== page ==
Quick Question: How Did Newton Explain Newton's Rings?

  1. Since Newton's rings are clearly a wave phenomenon, and Newton was a strong proponent of the particle theory of light, how did he explain this effect for which he is named?

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  2. jcsd
  3. Bobbywhy

    Bobbywhy 1,908
    Gold Member

    “Although Opticks was a great success and had won a great number of supporters, the followers of Newtonian optics did not assimilate many of its ideas. The parts that could not be incorporated into Newtonian dynamics, or were too obscure to be easily understood, were ignored or slightly developed. Among them, we can mention the theory of fits of easy transmission and easy reflection, exposed in the Book II of Opticks, and developed to explain the formation of colored rings in thin films, the famous “Newton's rings”. The fits were part of a larger project of Newton. His intention was to develop a unified explanatory model to explain all known optical phenomena, including refraction, reflection and Newton’s rings. For Newton the fits were original properties of light rays, like refrangibility; thus to inquire their origins or causes were not among Opticks purposes (Sabra, 1981). Although the fits of light are a central concept in the Newtonian optics, they were almost ignored or unknown or treated superficially by the 18th century opticians.”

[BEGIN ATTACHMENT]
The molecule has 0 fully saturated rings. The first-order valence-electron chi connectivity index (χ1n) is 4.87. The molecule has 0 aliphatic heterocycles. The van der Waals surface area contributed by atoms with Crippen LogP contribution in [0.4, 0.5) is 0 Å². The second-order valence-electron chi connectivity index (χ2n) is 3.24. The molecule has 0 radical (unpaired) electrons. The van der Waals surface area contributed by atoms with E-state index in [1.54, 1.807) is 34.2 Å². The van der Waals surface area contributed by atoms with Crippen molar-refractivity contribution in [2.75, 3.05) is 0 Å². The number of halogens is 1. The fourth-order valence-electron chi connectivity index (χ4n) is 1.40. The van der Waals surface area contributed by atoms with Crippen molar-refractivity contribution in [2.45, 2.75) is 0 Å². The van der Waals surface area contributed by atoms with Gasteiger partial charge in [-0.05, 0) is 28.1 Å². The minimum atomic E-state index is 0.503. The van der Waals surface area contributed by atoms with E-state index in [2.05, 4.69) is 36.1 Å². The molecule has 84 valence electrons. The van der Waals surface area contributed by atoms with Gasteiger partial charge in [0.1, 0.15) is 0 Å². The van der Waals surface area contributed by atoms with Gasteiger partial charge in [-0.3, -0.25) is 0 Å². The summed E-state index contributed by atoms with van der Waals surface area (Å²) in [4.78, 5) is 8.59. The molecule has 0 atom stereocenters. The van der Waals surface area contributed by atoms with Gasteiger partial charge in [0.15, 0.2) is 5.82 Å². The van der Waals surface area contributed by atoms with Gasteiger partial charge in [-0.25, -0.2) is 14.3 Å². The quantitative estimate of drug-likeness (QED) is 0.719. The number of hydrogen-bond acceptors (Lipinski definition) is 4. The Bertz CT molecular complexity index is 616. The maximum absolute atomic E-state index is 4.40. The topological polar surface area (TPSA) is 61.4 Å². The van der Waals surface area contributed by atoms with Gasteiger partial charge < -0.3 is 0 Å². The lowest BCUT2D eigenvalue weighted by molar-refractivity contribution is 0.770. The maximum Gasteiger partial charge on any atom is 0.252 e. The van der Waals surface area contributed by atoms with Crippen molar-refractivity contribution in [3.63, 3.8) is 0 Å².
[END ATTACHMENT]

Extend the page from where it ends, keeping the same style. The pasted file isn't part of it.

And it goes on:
www.ucalgary.ca/ihpst07/proceedings/.../2111 Silva.pdf
     
  4. Philip Wood

    Philip Wood 1,099
    Gold Member

    Newton seemed to think of these 'fits' as some sort of influence which accompanied the particles and determined whether they were reflected or refracted. He did not, I believe, think of them as periodic. Interestingly, Huygens, Newton's contemporary, who championed a wave theory of light, didn't think of his waves as periodic, either. So although Huygens could explain diffraction where λ >> obstacle or slit width, he couldn't explain why the spreading was restricted for smaller λ. If he had been able to do this, he might have converted Newton to a wave theory of light!
     
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